Retailers want to share profits, only if publishers drop online codes

This feels like some gunpoint drug trade.  “We’ll give you the profits after you hand over the damn codes!”  I don’t really think most industries work like this, but it is what a number of UK retailers are now asking for.  Its no secret that video game retailers make a huge profit from sales of their pre-owned games, sales which in no way, shape or form benefit publishers at all.  That means that every time you buy a used game, the publisher doesn’t see a dime (I know many of you are thinking “oh big company doesn’t make a few bucks, big deal!”, but bear with me for a moment).

In response to diminished returns from these pre-owned sales, publishers began a habit of using a one-time-use online code that would be packaged with new copies of the game, but cost roughly 10 to 15 dollars if bought used.  Its an interesting strategy that has reportedly been working in some small part at least for EA.  That causes the price of used games to look slightly less valuable when considering you need to attach an extra 10 bucks to the price tag.  I think the ultimate strategy is to get you to think: “Hey, why not buy this new?”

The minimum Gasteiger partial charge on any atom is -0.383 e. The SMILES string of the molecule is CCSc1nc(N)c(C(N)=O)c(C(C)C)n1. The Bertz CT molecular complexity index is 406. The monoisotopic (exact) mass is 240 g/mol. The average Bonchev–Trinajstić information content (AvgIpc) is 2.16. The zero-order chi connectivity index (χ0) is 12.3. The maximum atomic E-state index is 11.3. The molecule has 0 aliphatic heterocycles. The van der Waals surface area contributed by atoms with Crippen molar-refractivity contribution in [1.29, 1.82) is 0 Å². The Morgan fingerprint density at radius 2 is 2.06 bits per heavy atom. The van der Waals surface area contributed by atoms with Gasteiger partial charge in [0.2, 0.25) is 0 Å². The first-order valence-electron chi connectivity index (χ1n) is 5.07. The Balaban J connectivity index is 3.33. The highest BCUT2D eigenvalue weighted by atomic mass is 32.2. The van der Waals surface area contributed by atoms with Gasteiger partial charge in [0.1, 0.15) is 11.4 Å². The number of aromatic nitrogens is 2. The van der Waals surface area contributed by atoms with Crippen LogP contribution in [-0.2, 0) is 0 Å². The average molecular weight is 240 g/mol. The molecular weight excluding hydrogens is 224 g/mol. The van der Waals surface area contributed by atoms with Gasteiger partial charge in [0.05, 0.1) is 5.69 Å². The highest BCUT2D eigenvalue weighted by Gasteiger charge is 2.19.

If there were some takeaway from this story, I would say its a move of desperation from a business model that will inevitably die off due to online sales.  The next generation of console will almost certainly be geared toward the online purchase (in many ways it already is with Xbox Live, PSN and the Nintendo Shop), so brick-and-mortal retail shops will want to stave that off as long as possible.

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About Ryan Saul

Hailing from Portland, OR I work by day and blog by night. I like to consider myself a video game connoisseur, playing as many new things as I can get my hands on. Its hard to hold me down to one game for very long before I move on to the next big thing. Luckily, that works pretty well in terms of video game blogging.

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